Top Ten Things People Don’t Know About Dog Food: Part 1
Over the past several years, there has been a sea change in the pet food industry. Driven by the humanization of pets and the fact that more homes in the U.S. now have pets than have children, the premium pet food market has exploded and more and more pet owners are educating themselves on how to read a pet food label and what to look for in a high quality food.
With that said, there are still many things people don’t know about pet food. Much of the confusion is either a result of old ways of thinking about pet food, lack of real data, or the massive marketing budgets that obfuscate inferior products.
So I decided to create a list of some of the things, that are not well known, about dog food. I plan on publishing these two at a time and will work my way down to the bottom of the list, in no particular order. Here are the first two things that people don’t know about dog food.
We are feeding our pets too much chicken. Chicken is listed as an ingredient in 68% of all dog foods. Chicken is listed in 73% of all dry foods and 61% of all wet foods. Even if the recipe name does not contain chicken, it doesn’t mean that chicken is not present. Only 37% of all dog foods use the word chicken in the recipe name. Because chicken is in such a large majority of pet foods, itis often linked to food sensitivities, intolerances, or allergies.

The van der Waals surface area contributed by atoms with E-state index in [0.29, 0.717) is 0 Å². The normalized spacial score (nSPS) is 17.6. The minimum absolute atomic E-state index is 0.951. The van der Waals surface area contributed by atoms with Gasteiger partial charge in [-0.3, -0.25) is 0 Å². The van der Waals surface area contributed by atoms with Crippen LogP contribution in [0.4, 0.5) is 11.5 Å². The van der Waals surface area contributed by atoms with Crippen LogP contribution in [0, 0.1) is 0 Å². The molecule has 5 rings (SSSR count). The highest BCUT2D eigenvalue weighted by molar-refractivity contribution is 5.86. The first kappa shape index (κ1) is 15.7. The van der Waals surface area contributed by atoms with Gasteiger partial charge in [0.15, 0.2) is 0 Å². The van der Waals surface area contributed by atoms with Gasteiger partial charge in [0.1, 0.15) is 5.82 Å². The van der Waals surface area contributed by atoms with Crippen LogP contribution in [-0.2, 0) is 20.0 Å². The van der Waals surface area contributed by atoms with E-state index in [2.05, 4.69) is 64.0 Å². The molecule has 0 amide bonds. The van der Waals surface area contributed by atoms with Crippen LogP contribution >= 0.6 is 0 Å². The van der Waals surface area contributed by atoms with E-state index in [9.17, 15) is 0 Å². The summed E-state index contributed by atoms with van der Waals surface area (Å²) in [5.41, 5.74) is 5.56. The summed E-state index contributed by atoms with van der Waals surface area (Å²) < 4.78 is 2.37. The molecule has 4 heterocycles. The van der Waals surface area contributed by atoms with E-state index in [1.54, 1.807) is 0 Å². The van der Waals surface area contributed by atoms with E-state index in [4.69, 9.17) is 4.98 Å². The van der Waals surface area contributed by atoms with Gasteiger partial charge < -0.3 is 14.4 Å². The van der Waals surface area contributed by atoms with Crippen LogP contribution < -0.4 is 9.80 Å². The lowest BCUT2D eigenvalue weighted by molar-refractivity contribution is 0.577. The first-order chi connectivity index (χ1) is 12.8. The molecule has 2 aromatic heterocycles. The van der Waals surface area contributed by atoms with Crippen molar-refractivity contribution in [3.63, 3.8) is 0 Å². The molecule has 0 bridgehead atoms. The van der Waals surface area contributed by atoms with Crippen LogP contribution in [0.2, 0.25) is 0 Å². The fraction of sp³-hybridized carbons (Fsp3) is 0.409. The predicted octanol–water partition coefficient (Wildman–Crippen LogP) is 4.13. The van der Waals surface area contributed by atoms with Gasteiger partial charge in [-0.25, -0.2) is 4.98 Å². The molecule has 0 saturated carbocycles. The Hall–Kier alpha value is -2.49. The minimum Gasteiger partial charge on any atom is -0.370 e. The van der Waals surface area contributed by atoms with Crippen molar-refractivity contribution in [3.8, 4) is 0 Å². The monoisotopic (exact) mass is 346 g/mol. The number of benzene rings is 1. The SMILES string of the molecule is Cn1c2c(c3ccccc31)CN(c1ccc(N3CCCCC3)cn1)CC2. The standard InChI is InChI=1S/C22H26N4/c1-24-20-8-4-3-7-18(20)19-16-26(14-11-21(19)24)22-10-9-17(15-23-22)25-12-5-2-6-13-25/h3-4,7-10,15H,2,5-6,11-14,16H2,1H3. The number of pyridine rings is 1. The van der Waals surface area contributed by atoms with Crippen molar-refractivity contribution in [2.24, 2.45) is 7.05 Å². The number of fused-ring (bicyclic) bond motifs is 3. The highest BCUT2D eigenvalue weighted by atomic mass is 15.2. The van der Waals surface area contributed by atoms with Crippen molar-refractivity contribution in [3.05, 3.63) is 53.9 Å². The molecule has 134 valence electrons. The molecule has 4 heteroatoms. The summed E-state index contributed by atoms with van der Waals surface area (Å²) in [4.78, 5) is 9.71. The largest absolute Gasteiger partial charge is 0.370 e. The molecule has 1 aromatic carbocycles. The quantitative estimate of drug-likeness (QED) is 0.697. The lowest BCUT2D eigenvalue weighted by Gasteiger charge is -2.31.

The average pet food contains too many carbohydrates and not enough protein to be species appropriate.
The average dog food is made up of 41% carbohydrates and, unfortunately, only 35% protein. The breakouts are worse for dry dog foods as they average 47% carbs and 30% protein. Wet foods are a more respectable 33% carbs and 41% protein.
Considering that dogs have evolved from the carnivore ancestors these numbers are way too high. For those who prefer to feed dry foods to their dog, don’t worry. There are some dry dog food recipes that contain a more species appropriate macronutrient profile.
Pet parents should make sure to look at the macronutrients in their dog’s food to make sure that they are feeding their pet reasonable amounts of protein, fat, and carbs. Using an average food does not cut it.